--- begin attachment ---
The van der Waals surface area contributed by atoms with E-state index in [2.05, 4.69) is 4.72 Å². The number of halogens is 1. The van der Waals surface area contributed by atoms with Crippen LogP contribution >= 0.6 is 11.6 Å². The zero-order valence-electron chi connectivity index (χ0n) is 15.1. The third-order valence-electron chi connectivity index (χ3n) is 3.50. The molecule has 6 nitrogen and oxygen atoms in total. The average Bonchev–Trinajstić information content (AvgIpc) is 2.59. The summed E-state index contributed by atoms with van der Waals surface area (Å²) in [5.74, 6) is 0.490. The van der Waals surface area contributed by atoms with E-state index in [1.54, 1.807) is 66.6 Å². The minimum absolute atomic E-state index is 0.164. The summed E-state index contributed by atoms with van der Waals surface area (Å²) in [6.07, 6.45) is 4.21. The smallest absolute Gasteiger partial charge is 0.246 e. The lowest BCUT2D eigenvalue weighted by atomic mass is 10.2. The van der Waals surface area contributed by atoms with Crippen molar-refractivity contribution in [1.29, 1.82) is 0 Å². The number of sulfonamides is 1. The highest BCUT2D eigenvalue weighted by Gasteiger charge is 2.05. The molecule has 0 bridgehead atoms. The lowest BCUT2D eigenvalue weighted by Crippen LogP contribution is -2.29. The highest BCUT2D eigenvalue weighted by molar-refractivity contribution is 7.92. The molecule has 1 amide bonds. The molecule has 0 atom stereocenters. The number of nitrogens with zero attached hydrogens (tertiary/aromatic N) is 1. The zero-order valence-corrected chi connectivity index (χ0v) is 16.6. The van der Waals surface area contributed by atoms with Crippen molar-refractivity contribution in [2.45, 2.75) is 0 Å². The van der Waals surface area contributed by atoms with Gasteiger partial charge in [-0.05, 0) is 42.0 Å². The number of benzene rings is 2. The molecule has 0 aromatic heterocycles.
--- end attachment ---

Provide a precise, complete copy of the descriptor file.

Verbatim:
The van der Waals surface area contributed by atoms with E-state index in [2.05, 4.69) is 4.72 Å². The number of halogens is 1. The van der Waals surface area contributed by atoms with Crippen LogP contribution >= 0.6 is 11.6 Å². The zero-order valence-electron chi connectivity index (χ0n) is 15.1. The third-order valence-electron chi connectivity index (χ3n) is 3.50. The molecule has 6 nitrogen and oxygen atoms in total. The average Bonchev–Trinajstić information content (AvgIpc) is 2.59. The summed E-state index contributed by atoms with van der Waals surface area (Å²) in [5.74, 6) is 0.490. The van der Waals surface area contributed by atoms with E-state index in [1.54, 1.807) is 66.6 Å². The minimum absolute atomic E-state index is 0.164. The summed E-state index contributed by atoms with van der Waals surface area (Å²) in [6.07, 6.45) is 4.21. The smallest absolute Gasteiger partial charge is 0.246 e. The lowest BCUT2D eigenvalue weighted by atomic mass is 10.2. The van der Waals surface area contributed by atoms with Crippen molar-refractivity contribution in [1.29, 1.82) is 0 Å². The number of sulfonamides is 1. The highest BCUT2D eigenvalue weighted by Gasteiger charge is 2.05. The molecule has 0 bridgehead atoms. The lowest BCUT2D eigenvalue weighted by Crippen LogP contribution is -2.29. The highest BCUT2D eigenvalue weighted by molar-refractivity contribution is 7.92. The molecule has 1 amide bonds. The molecule has 0 atom stereocenters. The number of nitrogens with zero attached hydrogens (tertiary/aromatic N) is 1. The zero-order valence-corrected chi connectivity index (χ0v) is 16.6. The van der Waals surface area contributed by atoms with Crippen molar-refractivity contribution in [2.45, 2.75) is 0 Å². The van der Waals surface area contributed by atoms with Gasteiger partial charge in [-0.05, 0) is 42.0 Å². The number of benzene rings is 2. The molecule has 0 aromatic heterocycles.